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SPA: not purely descriptive

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SPA: not purely descriptive

Spa

Spa Monopole’s SPA trademark has notched up yet another legal victory. It is not the first time that Spa Monopole has successfully contested the use of the word ‘spa’ by third parties for cosmetic products. Last December, the company once again confirmed its reputation as a successful enforcer of trademarks.

What was at play?
Spa Monopole contested a number of trademark applications by the health and beauty retailer Kruidvat (including SPA SECRETS and SENSE OF SPA), and this resulted in a court procedure in Ghent. Kruidvat claimed that the word ‘spa’ is a descriptive term for various cosmetic products (such as body lotion, shampoo, hand cream and oils). According to Kruidvat, ‘spa’ is synonymous with hydrotherapy institutions, hammams, wellness centres and all products used in those places. If proved correct, this would mean that all providers of these types of products should be able to use the word ‘spa’ freely. In response to Kruidvat’s claims, Spa Monopole demanded the prohibition of sales by Kruidvat of cosmetics under the SPA SECRETS and SENSE OF SPA brands.

What did the court decide?
A third-party trademark may be used for a company’s own product if that trademark is descriptive for the product in question. The court in Ghent noted that this rule should be interpreted in the strictest sense, and that it only applies if the descriptive term is used for a product that itself has characteristics described with the descriptive term. For Kruidvat’s claims to be successful under this approach, ‘spa’ needed to be a property or characteristic of cosmetics.

The court did not agree with Kruidvat’s claim and decided that SPA SECRETS and SENSE OF SPA are entirely fanciful names that do not provide any description to consumers of the cosmetics in question, meaning the ‘spa’ element cannot be applied freely.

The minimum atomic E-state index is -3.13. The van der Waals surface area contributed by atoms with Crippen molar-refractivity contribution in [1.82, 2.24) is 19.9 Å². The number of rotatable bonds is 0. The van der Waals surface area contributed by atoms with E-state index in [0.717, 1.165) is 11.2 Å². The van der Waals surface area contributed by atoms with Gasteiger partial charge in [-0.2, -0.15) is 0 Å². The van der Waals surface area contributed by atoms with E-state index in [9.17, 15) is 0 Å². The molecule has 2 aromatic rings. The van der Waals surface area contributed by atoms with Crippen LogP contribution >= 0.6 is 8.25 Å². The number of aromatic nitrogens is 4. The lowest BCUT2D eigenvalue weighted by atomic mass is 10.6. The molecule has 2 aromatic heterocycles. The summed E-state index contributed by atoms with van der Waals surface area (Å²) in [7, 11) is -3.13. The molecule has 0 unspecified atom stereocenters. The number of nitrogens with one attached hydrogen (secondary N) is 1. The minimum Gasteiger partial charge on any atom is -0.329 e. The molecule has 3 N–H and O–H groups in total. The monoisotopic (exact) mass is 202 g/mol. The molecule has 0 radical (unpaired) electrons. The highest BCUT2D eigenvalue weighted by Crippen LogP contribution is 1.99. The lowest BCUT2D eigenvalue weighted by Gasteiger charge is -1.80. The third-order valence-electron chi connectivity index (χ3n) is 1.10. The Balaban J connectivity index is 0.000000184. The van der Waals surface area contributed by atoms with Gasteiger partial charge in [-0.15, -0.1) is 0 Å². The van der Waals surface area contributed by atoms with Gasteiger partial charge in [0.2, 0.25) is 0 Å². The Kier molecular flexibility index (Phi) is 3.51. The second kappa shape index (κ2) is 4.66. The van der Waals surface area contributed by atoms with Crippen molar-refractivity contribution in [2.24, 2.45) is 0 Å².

Even though the court acknowledged that ‘spa’ may be descriptive for wellness services, this does not apply to cosmetic products, especially when those products – as is the case with Kruidvat’s cosmetics – are used in a domestic setting as opposed to in wellness centres. In brief, cosmetics cannot simply be equated with wellness services.

What happened next?
Following this decision, the roles were reversed and the court tested whether Kruidvat was in breach of Spa Monopole trademarks with its use of SPA SECRETS and SENSE OF SPA. Thanks in part to the wide awareness of SPA, Spa Monopole was successful in its counterclaims, and Kruidvat’s justification was rejected.

Is SPA untouchable?
It certainly is starting to look that way. At the same time, Spa Monopole’s protection is somewhat limited, because even the Belgian courts are starting to acknowledge (albeit carefully) that ‘spa’ is descriptive for wellness services. Could this case have had a different result in the Netherlands? Absolutely, because in general, the Dutch courts take a stricter approach on trademarks that may be descriptive.

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